N o one could have predicted the fabulously successful multi-decade synergy that would develop when production designer Ken Adam and special effects man John Stears visited Aston Martin’s Newport-Pagnell plant in late 1963. The two men were on a mission to source a pair of the latest Aston Martin models for use in Eon Productions’ third adaptation of an Ian Fleming novel, again about the MI6 superspy with a license to kill, James Bond. The film was called Goldfinger.
Two near-identical cars were built and loaned to Eon Productions for filming, with each fulfilling various roles; one for stunt driving and chase sequences and therefore needing to be lightweight and fast, and the other for interior shots and close-ups, to be equipped with functional modifications created by Stears. As Desmond Llewelyn’s legendary weapons-master Q would go on to explain to Sean Connery’s 007, the Snow Shadow Gray-painted DB5 was equipped with front and rear hydraulic over-rider rams on the bumpers, a Browning .30 caliber machine gun in each fender, wheel-hub mounted tire-slashers, a raising rear bullet-proof screen, an in-dash radar tracking scope, oil, caltrop and smoke screen dispensers, revolving license plates, and a passenger-seat ejection system. Although never used during the film, the car was also equipped with a telephone in the driver’s door to communicate with MI6 headquarters and a hidden compartment under the driver’s seat containing several weapons.
The smash success of Goldfinger was also a success for Aston Martin, which saw DB5 sales surge to fuel an unprecedented level of production. The producers at Eon also took notice of the enormous appeal and potential marketing opportunities. In preparation for Thunderball’s release, the company ordered two more DB5 saloons, receiving chassis nos. DB5/2008/R, the example on offer at RM Sotheby’s Monterey sale, and DB5/2017/R. The two cars were fitted with all of Stears’ Goldfinger modifications and were shipped to the United States for promotional duties for Thunderball.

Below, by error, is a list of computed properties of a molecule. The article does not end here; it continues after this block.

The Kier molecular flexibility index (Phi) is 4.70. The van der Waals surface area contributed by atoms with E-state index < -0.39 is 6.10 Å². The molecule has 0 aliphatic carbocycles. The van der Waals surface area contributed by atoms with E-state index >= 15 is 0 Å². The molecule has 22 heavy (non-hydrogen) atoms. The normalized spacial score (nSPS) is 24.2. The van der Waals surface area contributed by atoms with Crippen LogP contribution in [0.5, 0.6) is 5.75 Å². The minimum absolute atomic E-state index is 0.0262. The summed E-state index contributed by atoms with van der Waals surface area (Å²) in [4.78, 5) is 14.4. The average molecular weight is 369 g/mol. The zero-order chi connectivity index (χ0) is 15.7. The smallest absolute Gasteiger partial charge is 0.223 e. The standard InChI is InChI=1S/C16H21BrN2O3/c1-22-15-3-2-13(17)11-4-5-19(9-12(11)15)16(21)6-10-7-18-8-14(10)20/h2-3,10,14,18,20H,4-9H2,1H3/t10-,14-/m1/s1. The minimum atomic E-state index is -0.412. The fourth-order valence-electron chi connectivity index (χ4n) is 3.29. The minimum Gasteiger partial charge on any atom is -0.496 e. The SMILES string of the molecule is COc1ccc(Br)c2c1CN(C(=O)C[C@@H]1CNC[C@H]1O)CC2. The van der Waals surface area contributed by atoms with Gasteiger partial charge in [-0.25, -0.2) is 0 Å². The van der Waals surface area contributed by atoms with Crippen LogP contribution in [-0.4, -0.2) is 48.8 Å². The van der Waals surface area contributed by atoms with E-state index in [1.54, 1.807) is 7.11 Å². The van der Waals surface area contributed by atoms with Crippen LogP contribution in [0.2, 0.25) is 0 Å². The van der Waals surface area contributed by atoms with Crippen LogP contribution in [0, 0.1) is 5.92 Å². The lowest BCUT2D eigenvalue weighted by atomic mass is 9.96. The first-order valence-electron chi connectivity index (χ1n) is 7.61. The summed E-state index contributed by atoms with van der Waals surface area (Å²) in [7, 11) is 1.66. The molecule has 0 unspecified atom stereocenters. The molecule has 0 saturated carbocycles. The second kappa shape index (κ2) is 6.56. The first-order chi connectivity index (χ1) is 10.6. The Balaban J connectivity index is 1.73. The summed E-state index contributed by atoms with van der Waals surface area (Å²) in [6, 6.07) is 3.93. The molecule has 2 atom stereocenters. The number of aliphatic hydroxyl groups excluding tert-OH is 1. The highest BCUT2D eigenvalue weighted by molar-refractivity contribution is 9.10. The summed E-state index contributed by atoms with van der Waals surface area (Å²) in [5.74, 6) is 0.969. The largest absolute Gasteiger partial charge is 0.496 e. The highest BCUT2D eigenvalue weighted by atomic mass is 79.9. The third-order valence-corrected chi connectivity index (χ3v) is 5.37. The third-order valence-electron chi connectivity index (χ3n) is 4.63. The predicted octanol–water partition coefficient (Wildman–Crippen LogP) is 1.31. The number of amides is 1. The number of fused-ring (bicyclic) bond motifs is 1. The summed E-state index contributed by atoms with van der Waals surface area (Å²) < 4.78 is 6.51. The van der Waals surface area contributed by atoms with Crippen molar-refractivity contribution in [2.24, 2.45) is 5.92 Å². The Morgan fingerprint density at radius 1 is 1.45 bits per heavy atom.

Following the tour, the two cars were no longer required as the next two Bond films debuted with different, more current automobiles in the hero roles and, accordingly, they were quietly offered for sale in 1969. The cars were soon purchased as a pair by well-known collector Anthony (now Lord) Bamford, whose British registration for chassis no. 2008/R remains on file. The Aston Martin build record lists Eon Productions as the original purchaser, with the important designation of being a “(Bond Car)” noted. Bamford then sold DB5/2008/R to B.H. Atchley, the owner of the Smokey Mountain Car Museum in Pigeon Forge, Tennessee. The Aston Martin was featured as the museum’s centerpiece, remaining in a pristine state of display for 35 years, receiving regular start-ups for exercise. In 2006, RM Sotheby’s (previously RM Auctions) was privileged to offer this very Bond DB5 for public sale, in a largely unrestored state.
Since that time, a well-documented, no-expense spared restoration by Switzerland’s esteemed Roos Engineering was completed. Roos Engineering is one of 13 specialist facilities whom Aston Martin have appointed as official Heritage Specialists. Not only were the chassis and body completely refinished to proper standards, but all thirteen of the John Stears-designed Bond modifications were properly refurbished to function as originally built.
RM Sotheby’s will display the Bond DB5 in North America this summer, with July dates to be announced.